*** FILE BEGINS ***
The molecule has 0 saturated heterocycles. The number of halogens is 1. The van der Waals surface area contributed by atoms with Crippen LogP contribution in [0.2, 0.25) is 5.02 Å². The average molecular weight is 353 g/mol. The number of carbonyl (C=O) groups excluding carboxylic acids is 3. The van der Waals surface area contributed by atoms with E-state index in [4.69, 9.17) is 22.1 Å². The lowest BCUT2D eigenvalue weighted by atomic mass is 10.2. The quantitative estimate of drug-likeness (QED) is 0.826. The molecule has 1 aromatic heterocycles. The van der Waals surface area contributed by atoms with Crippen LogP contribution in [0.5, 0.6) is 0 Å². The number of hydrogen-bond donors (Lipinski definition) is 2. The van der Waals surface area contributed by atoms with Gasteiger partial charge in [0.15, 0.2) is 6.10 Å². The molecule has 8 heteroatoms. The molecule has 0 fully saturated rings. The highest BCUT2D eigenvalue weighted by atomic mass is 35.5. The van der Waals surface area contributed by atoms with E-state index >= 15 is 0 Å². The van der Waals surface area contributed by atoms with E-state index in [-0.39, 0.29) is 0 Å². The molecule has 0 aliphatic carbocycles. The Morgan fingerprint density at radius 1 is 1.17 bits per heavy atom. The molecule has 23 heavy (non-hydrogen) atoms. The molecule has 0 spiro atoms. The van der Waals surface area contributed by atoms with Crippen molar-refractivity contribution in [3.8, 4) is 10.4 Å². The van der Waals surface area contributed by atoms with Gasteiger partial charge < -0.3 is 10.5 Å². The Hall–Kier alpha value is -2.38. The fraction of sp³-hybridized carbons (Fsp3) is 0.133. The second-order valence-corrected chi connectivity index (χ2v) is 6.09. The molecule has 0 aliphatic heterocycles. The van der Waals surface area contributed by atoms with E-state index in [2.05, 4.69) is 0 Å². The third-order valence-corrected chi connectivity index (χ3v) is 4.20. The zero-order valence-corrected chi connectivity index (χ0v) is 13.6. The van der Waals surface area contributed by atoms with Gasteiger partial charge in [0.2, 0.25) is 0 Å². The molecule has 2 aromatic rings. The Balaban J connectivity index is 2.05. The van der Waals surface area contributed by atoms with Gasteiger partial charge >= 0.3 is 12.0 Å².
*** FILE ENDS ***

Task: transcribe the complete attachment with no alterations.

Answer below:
The molecule has 0 saturated heterocycles. The number of halogens is 1. The van der Waals surface area contributed by atoms with Crippen LogP contribution in [0.2, 0.25) is 5.02 Å². The average molecular weight is 353 g/mol. The number of carbonyl (C=O) groups excluding carboxylic acids is 3. The van der Waals surface area contributed by atoms with E-state index in [4.69, 9.17) is 22.1 Å². The lowest BCUT2D eigenvalue weighted by atomic mass is 10.2. The quantitative estimate of drug-likeness (QED) is 0.826. The molecule has 1 aromatic heterocycles. The van der Waals surface area contributed by atoms with Crippen LogP contribution in [0.5, 0.6) is 0 Å². The number of hydrogen-bond donors (Lipinski definition) is 2. The van der Waals surface area contributed by atoms with Gasteiger partial charge in [0.15, 0.2) is 6.10 Å². The molecule has 8 heteroatoms. The molecule has 0 fully saturated rings. The highest BCUT2D eigenvalue weighted by atomic mass is 35.5. The van der Waals surface area contributed by atoms with E-state index >= 15 is 0 Å². The van der Waals surface area contributed by atoms with E-state index in [-0.39, 0.29) is 0 Å². The molecule has 0 aliphatic carbocycles. The Morgan fingerprint density at radius 1 is 1.17 bits per heavy atom. The molecule has 23 heavy (non-hydrogen) atoms. The molecule has 0 spiro atoms. The van der Waals surface area contributed by atoms with Crippen molar-refractivity contribution in [3.8, 4) is 10.4 Å². The van der Waals surface area contributed by atoms with Gasteiger partial charge < -0.3 is 10.5 Å². The Hall–Kier alpha value is -2.38. The fraction of sp³-hybridized carbons (Fsp3) is 0.133. The second-order valence-corrected chi connectivity index (χ2v) is 6.09. The molecule has 0 aliphatic heterocycles. The van der Waals surface area contributed by atoms with E-state index in [2.05, 4.69) is 0 Å². The third-order valence-corrected chi connectivity index (χ3v) is 4.20. The zero-order valence-corrected chi connectivity index (χ0v) is 13.6. The van der Waals surface area contributed by atoms with Gasteiger partial charge in [0.2, 0.25) is 0 Å². The molecule has 2 aromatic rings. The Balaban J connectivity index is 2.05. The van der Waals surface area contributed by atoms with Gasteiger partial charge >= 0.3 is 12.0 Å².